Wayne Feeds

………….especially since vacation ended with health death for half the family.

Bored at Doctor Visit

Noah and I were the first to crumble, to what the doctor told us was “just viral” but turned out to be quite bacterial and in need of antibiotics. Why do doctors hate me so?

Doctor Visit

Others have since fallen, Ali included, and Noah and I are on our fifth day of impending fatality. Family vacation has its price.

While Noah and I were at the doctor, we ran across a couple more fantastic signs – such as, the most depressed looking stick figure ever created. I want to be the kind of person that can convey such depth of emotion with so little detail.

Can't Go

And yet more puzzling flush instructions.


I don’t even know what a toliet is, but I’m assuming it’s French.

But nothing…NOTHING I SAY…will ever compare with this.

Wrestling Midget Match

God Bless America.

The Ticket to Preschool.

As I mentioned a few months ago, Noah is attending Preschool this fall – three days a week, and his teacher is his precious Godmother, Miss Janey.


…whom he calls “Miss Jamie”, because I make him eat lunch with Jamie of Jamie’s Rabbits way too often and once one has encountered Jamie and her Rabbits they’re hard to flush from one’s mind – even at the expense of mispronouncing one’s own Godmother’s name.

(Sorry, Miss Janey.)

At parent orientation, they told us that they would be having two parties for the moms on the first day: a “Coffee and Kleenex Party” on one side, and a “Coffee and Kick-Your-Heels-Up” Party on the other.

Which is when I realized that I am some sort of misfit alien – because I neither felt like crying or cheering.

On the one hand, I knew I wouldn’t have a “the first day of the rest of his life” moment because at this time, I plan on bringing him back home for school next year – I just needed a year to focus on second grade with Ali without his vast disapproval in the background of every subject, and I knew he’d love the chance to be in Miss Janey’s class.

On the other hand, I’m not kicking my heels up because I’m a bit nervous about the round-trip drive three times a week (it’s not exactly close to my house) and…I’ve still got to teach second grade.

Therefore, the sum of my feelings about my son going to preschool is…COMPLETELY NEUTRAL.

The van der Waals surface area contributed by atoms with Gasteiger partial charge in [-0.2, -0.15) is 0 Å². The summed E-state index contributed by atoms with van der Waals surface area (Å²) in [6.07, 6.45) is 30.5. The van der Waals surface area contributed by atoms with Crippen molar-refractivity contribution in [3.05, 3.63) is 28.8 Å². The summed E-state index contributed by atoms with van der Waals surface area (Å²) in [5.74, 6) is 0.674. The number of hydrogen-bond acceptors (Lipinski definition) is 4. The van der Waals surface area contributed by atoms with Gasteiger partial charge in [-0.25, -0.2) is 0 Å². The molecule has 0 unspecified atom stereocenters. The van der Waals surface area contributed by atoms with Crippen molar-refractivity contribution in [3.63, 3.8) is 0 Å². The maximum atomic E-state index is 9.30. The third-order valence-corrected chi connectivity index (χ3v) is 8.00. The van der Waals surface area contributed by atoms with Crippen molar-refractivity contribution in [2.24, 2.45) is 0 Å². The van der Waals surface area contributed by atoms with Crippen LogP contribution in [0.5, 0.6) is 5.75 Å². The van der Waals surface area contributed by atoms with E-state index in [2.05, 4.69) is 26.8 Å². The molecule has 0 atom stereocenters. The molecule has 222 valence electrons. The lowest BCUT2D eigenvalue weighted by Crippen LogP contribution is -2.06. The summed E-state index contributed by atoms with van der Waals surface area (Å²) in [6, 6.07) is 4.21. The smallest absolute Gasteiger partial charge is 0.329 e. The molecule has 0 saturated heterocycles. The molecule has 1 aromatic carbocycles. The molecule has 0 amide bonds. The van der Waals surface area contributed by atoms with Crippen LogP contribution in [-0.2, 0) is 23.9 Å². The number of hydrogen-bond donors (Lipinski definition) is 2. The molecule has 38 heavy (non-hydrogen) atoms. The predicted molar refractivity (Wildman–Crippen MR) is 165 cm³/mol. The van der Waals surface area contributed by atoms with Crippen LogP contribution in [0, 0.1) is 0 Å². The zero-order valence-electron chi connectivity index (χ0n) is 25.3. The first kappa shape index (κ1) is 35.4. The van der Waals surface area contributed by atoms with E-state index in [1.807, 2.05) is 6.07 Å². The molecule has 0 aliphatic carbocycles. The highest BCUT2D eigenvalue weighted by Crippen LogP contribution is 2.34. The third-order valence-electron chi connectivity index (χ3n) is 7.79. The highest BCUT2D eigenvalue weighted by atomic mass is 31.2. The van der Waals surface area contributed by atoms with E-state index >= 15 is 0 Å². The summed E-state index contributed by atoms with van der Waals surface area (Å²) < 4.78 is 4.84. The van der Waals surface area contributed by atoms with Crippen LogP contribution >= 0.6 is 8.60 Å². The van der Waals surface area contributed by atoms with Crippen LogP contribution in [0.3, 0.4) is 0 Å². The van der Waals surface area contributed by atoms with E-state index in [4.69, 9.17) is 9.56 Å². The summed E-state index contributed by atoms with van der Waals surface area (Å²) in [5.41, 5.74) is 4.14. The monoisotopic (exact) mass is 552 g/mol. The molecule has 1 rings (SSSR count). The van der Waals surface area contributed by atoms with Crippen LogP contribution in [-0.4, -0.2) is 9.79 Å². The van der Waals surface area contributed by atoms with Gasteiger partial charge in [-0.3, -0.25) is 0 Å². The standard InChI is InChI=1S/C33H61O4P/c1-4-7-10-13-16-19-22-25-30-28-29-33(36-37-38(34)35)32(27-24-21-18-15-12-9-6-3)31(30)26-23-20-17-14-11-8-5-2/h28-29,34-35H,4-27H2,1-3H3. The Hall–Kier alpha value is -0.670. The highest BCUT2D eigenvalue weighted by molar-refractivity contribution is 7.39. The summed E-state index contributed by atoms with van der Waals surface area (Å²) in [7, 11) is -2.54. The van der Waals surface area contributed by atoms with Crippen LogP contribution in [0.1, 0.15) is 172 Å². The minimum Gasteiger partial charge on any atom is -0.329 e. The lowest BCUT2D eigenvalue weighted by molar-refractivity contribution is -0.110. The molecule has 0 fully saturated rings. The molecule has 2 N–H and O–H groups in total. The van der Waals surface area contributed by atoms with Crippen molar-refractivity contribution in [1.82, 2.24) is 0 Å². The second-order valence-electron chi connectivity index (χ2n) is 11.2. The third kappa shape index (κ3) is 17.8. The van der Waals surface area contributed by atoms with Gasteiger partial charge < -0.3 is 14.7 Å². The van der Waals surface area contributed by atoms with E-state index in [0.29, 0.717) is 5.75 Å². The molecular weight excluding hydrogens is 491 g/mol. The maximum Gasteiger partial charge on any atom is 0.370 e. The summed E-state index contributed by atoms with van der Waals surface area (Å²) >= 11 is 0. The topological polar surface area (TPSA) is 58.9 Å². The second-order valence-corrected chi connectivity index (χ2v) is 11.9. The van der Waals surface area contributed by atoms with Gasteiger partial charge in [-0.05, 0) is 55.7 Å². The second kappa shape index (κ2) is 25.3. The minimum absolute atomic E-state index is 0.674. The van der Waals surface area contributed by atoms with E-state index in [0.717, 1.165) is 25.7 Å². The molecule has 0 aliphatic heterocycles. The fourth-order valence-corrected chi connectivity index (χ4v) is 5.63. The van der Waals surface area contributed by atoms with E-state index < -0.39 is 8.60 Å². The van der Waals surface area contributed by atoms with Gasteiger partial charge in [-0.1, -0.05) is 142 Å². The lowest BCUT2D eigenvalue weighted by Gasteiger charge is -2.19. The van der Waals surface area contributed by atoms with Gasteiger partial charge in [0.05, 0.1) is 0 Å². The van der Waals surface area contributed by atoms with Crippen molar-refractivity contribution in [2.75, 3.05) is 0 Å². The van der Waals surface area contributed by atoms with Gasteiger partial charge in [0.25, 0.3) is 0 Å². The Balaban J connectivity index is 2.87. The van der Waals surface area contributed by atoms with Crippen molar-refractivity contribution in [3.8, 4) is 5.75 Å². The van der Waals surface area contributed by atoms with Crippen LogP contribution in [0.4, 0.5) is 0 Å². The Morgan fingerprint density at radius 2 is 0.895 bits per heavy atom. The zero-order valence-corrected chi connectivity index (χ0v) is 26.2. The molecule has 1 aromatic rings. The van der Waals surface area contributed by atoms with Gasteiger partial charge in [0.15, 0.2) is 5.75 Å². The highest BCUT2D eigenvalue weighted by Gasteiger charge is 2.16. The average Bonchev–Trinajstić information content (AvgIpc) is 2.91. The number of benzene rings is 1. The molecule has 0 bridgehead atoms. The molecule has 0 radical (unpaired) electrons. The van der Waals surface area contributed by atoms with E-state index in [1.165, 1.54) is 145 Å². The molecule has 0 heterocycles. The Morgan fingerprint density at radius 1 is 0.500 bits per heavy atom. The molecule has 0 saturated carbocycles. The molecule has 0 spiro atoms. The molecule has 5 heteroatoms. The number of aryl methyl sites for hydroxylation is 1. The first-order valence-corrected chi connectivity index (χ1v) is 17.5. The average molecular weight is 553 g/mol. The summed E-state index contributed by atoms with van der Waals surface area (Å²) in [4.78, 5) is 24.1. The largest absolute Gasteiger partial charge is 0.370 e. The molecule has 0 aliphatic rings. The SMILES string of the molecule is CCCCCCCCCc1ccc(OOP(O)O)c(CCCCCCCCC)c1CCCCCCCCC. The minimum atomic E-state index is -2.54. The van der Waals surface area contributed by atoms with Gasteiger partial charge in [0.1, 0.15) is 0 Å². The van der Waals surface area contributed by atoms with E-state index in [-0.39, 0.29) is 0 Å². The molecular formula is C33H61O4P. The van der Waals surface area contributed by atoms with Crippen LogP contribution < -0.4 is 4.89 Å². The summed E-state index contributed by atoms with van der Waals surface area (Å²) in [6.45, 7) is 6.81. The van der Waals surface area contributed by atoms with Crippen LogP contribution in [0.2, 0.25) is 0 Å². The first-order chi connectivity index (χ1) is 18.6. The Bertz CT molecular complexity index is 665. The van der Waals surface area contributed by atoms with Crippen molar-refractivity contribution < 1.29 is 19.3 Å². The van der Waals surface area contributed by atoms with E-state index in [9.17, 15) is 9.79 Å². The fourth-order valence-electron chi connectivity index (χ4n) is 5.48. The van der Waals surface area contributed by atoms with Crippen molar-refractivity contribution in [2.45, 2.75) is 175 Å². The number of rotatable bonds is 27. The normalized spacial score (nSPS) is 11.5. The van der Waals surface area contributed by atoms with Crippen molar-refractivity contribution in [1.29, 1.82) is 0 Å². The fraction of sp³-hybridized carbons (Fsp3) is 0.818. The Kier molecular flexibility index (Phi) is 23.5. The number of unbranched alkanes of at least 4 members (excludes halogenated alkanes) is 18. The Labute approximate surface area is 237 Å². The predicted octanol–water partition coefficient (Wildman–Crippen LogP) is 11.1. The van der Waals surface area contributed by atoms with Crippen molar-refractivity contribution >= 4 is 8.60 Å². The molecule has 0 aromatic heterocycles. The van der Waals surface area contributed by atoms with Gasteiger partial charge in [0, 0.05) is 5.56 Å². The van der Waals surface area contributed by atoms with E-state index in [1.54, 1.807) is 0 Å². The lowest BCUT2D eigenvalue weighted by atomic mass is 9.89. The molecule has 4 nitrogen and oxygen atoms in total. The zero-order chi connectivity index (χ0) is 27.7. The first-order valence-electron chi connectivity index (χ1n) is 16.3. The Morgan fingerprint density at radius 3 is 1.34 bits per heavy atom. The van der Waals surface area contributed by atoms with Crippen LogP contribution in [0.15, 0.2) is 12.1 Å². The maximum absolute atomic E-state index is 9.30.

I told you. I am alien. I should be kicked out of the Mommy League.

So, on his first day, I was somewhat nervously timing the drive, realizing that I was going to routinely hit some morning traffic, carefully skirting around two fresh wrecks on the interstate, and in general feeling neutral.

I got off the interstate with only a few minutes to spare and began down a freshly created road on which I’d only traveled a couple of times. I was checking it out, and I even remember looking for a speed limit sign, which is when, instead, I saw a motorcycle cop.

Hello, first day of school.

Goodbye, Neutral Feelings.

He pulled me over and the kids began their flood of questions about what evil I had executed to be trapped by a POLICEMAN.

Ali was reassuring, telling Noah, “Don’t worry, Noah – he’s on a motorcycle, so he can’t take us all to jail.”

I frantically began rooting around in my glove compartment for my registration and had it in my lap when he walked up.

“Hello ma’am. I need to see your license and insurance card.”

But I went to all that trouble to find my registration and I actually *have* it thanks to my husband who takes care of these things…don’t you want to see it?

I nodded and modified my search parameters to my wallet, where my license never wants to come out and my insurance card is always at least two policy periods out of date.

“I’m sorry I promise my insurance is current but I have an old card. I can get on the app on my phone or call my State Farm agent…”

“Okay ma’am. You figure that out while I run your license.”

Fortunately I don’t find much need for my State Farm app, resulting in it unfortunately not being logged in and more unfortunately me having no idea what my user ID and password were.